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Greenhouse
 
The poet, being a very eco-centric person, does not advocate trapping trees inside enclosed spaces. It appears that, like the trees, she also prefers open spaces. She exhibits the feeling of being trapped in a closed sphere. All over the world, it is not only trees that are exploited, it is also women. Rich being vocal about the abuse and domination happening around the world against nature and women seems to emphasise that we need to take an action plan.
 
Rich is also staying indoors, just like the trees. The trees try to get out of their confined spaces by extending their roots longer into outer space. They try their best to somehow see and expose themselves to the world outside. Similarly, Rich does her best to have a glimpse and take a breath of freedom by opening the doors of her verandah. The little space and air that comes into her house through the door is her tiny experience of freedom. She does not sit there idle, rather she sits there writing letters. Letters are also her connection to the outer world. People write letters as a means to express themselves. The readers do not know to whom the letters are addressed, but it is evident that she feels it to be a liberating experience. But she says she does not mention the departure of the trees from the greenhouse in the letter. The reason might be that she wants the trees to move out of the house, as unlike her, at least they get to experience freedom.
 
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She wrote letters
 
The readers also get to know that it is nighttime when the poet writes it. She can see a full moon, as the night is fresh. The night is also welcoming the trees' departure from the house. She also says that the sky is open, giving us a picture of a roofless house, where the sky is vast with the moon shining brightly. She says that the trace of trees can still be there even after them leaving gradually. Their presence is experienced with the smell of leaves and lichens. She says that the smell appears more like a voice in the rooms, indicating that the trees have finally found a voice to gain their freedom.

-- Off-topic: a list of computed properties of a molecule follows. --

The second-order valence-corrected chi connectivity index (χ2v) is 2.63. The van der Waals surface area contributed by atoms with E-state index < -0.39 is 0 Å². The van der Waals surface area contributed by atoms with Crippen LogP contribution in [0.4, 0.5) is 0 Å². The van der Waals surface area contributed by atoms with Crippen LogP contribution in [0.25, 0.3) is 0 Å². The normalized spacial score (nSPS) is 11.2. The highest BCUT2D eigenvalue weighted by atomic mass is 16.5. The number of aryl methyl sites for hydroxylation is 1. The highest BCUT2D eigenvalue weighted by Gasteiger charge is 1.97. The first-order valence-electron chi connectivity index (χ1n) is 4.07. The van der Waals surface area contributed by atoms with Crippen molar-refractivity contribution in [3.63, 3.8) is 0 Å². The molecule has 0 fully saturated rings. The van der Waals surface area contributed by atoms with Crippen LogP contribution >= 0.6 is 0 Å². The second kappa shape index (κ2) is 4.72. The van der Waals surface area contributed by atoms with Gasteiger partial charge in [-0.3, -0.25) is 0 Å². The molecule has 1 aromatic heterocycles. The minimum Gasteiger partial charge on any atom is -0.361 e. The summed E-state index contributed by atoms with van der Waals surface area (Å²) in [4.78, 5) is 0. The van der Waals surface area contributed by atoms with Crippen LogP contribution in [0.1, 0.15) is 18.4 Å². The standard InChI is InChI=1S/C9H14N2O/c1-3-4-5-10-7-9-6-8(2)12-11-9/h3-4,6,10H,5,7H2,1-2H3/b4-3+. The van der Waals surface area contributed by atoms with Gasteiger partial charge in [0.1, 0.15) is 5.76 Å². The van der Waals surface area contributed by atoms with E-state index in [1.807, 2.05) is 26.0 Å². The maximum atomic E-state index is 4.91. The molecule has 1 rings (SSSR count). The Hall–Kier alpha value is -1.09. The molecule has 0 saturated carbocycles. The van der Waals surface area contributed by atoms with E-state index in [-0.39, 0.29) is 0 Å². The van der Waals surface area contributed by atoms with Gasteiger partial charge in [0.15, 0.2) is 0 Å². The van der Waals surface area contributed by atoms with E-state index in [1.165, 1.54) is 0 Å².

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Lichen on a tree
 
Adrienne Rich has compared the existence of women with the existence of trees in nature in the poem. When a woman feels trapped, she longs to get out of the constant chatter. When one is experiencing pain, there is a constant restlessness in the head. Peace is also accompanied by silence and calmness. People always look for serenity in life. But it isn't easy to obtain this state when one is in captivation.
 
Rich says that her head is full of whispers. These whispers could be that of her ancestors, who were also women in captivation. They could be voices asking her to avenge and establish a life of her own. She is restless, just like the trees. They could be voices of doubt and disbelief as to whether they can ever liberate themselves. But she says that she could finally be relieved by the next day of all the voices and chatter in her head. Tomorrow will be silent as the trees will all have managed to get out of their enclosed spaces by then. It is with conviction that Rich quotes this. She also engages with the readers and asks them to stop, pause and listen. She asks them to listen to the  change as they are arriving after a long time.
 
Rich also says that the glass is finally breaking. This means that the trees are finally growing bigger than their oppressors. This is very similar to women breaking the glass ceiling that stops them from growing big. Also, since they have been oppressed so far, they are not making a steady rise and movement, rather it is a slow one with them stumbling. But as soon as they get out, the wind rushes to meet them, making the leaves rustle. The moon appears as though it is broken as the tall trees cover it. It appears as if the moon is in pieces and is sitting at the top of the tall oak trees.
 
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Moon appears spread on the trees